Standard Life Investments

Weekly Economic Briefing

Europe

Different ways to save

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Respondents to consumer sentiment surveys in the Eurozone have been waxing lyrical about their confidence in the new, stronger growth environment, with overall consumer confidence sitting at a record high. Indeed, consumption has been growing at an impressive clip in the Eurozone GDP accounts thanks to strong domestic demand and disposable income growth. Against such a supportive backdrop, it is little surprise that the household (gross) saving rate in the Eurozone aggregate level has been on the decline since the beginning of 2015 (see Chart 6). While it appeared on first release that the savings rate had ticked up in 2017, revisions to this data suggest that actually it has been largely stationary in 2017 and lower than the 2016 average rate. This reflects stronger disposable income growth naturally increasing the denominator being spent on consumption more than saving. While we await the component breakdown of Q3 GDP, the strong reading suggests that short of a significant and unexpected rotation, strong consumption continues to contribute to above-potential growth in the Eurozone.

It's going down Different strokes for different folks

Of course, while the Eurozone aggregate is stable and low relative to post-crisis history, the country level data reveal idiosyncratic factors at work. In Germany, the saving rate has continued to rise to 17.2% in Q1 and Q2. This is striking given the strength of the German economy and consumer sentiment levels, and reflects structural and cultural tendencies. German households are acknowledged to be avid savers and as the population ages – Germany is tied with Japan for the highest median age at 46.1 – this tendency is reinforced as individuals prepare for retirement. However, this high saving rate does pose issues for Germany in the global trade environment. This contributed to Germany accumulating the largest current account surplus in the world in 2016. Unsurprisingly, Germany comes under fire from its trading partners for not pulling its weight – for holding too much of its wealth in savings and not contributing enough in investment. Nonetheless, policy in Germany is supportive for savers with more generous deposit schemes than its Eurozone counterparts and commentators more concerned that low rates drive households away from saving and toward higher yielding home ownership.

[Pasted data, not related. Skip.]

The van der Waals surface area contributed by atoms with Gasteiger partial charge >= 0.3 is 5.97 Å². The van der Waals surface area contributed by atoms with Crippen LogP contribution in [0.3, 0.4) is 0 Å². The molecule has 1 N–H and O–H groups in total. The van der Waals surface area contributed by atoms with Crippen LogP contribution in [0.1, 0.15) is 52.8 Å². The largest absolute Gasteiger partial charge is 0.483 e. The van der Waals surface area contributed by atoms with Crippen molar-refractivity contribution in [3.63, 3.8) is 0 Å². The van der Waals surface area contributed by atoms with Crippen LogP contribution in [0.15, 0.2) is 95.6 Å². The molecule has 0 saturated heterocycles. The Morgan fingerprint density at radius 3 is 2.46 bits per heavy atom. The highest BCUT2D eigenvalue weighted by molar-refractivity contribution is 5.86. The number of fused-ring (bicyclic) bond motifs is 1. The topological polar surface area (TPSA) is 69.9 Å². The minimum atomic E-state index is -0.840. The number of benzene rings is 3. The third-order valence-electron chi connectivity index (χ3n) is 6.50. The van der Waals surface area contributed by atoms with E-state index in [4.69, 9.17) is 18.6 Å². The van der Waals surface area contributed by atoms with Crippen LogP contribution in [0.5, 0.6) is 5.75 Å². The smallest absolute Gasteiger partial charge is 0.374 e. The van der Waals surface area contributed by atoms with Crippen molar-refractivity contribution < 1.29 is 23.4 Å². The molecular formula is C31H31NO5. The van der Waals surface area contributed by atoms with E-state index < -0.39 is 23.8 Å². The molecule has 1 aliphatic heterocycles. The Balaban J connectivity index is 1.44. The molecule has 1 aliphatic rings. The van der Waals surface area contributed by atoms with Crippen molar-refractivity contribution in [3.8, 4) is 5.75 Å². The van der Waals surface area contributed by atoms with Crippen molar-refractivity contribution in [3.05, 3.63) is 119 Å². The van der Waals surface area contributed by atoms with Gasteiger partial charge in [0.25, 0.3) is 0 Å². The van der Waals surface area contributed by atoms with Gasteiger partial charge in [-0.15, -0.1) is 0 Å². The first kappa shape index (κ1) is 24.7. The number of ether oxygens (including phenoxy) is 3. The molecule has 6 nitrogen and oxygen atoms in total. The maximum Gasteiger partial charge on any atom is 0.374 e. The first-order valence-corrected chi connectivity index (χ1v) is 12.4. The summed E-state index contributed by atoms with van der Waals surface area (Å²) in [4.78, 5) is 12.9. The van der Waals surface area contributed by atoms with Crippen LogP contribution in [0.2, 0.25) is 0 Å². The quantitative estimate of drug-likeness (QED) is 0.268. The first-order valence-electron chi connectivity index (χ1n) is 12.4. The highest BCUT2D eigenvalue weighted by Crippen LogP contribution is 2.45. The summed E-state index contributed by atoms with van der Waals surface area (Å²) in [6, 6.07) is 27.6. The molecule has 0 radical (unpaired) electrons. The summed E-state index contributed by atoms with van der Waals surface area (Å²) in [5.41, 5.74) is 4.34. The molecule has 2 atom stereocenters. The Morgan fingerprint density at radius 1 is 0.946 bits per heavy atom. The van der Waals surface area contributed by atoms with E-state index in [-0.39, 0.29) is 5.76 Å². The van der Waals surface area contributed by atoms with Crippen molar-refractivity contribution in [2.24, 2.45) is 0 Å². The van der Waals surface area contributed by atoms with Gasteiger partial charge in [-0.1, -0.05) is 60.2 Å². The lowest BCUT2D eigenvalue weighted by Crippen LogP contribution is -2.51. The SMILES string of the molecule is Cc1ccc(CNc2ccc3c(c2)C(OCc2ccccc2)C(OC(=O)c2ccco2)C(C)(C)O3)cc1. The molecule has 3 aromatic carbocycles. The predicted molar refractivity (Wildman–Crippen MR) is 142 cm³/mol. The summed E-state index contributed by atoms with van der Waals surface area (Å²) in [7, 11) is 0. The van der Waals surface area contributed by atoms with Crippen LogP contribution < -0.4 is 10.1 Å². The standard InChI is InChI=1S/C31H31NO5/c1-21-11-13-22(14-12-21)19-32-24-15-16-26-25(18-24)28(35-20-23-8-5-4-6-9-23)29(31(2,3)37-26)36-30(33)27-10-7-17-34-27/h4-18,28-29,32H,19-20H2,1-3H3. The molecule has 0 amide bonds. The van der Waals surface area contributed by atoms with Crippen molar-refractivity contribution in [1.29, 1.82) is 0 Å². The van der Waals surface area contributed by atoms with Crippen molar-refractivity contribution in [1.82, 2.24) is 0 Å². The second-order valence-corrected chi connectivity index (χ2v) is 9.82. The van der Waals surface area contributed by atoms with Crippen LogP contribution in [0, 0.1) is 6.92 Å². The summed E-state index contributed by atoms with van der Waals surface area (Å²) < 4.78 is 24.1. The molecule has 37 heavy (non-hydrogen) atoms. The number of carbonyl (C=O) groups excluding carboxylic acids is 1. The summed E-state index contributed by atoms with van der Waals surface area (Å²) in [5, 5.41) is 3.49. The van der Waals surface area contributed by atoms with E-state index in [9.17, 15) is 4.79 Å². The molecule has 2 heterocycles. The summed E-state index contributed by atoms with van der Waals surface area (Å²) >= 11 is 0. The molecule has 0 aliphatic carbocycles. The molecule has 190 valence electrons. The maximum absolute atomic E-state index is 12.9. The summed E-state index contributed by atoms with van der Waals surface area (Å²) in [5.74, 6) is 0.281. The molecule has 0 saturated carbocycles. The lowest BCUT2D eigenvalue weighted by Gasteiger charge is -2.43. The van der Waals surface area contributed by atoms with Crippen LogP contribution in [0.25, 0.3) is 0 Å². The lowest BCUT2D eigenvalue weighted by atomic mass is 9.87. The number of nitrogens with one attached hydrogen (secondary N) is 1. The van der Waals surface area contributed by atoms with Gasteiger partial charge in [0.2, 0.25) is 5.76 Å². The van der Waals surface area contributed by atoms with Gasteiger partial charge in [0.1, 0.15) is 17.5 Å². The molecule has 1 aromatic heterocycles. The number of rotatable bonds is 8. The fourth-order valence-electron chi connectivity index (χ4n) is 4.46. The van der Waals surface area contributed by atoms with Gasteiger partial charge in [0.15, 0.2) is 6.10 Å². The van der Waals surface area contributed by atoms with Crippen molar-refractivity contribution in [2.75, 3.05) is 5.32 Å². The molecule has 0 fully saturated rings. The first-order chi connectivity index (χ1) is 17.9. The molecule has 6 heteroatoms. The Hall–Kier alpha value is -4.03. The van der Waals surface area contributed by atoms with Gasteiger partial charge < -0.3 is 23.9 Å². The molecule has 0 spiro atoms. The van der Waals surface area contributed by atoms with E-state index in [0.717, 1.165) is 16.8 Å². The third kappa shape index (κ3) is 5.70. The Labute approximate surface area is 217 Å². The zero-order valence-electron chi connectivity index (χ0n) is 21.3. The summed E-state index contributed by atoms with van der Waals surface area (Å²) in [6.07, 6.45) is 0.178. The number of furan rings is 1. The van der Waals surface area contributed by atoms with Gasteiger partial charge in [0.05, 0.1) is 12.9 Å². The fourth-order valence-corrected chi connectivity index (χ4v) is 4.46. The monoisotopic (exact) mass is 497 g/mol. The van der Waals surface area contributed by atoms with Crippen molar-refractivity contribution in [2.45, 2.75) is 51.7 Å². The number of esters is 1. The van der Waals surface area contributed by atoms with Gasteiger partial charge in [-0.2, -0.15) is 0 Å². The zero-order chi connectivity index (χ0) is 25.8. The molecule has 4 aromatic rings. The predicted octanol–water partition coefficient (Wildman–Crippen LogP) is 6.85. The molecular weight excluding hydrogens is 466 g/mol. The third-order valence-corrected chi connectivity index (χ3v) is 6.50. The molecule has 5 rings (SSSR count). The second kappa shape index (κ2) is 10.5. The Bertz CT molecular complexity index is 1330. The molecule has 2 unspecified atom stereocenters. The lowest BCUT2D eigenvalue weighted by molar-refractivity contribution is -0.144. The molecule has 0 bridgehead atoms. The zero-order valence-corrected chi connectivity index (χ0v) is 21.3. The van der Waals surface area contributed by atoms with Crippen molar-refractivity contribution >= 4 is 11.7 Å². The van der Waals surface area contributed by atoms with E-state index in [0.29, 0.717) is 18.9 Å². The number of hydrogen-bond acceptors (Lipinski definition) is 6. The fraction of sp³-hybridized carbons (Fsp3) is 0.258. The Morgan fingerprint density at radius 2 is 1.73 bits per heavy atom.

Moving away from Germany, the picture is mixed on (gross) saving rates and reflects the milieu of factors that drive savings (see Chart 7). These differences between member states illustrate how different households and economies react differently to the rates environment and wealth effects. In Spain, saving rates continue to fall, reflecting the growth in disposable income and, moreover, strong increase in consumption growth. In Italy, the saving rate dropped 0.5 percentage points in Q2 even amid a drop in disposable income growth, as households opted to maintain high consumption rates. Q3 will give us a better indication as to whether this is a temporary blip which Italian households have internalised, amid expectations that disposable income will increase again. Meanwhile, Irish saving rates continued to increase to 8.1% in Q2 even though disposable income rose substantially in the quarter. Against such a strong growth backdrop, it may be that post-crisis financing reforms requiring large deposits for mortgages in Ireland are helping to drive savings higher.

Stephanie Kelly, Political Economist, Standard Life Investments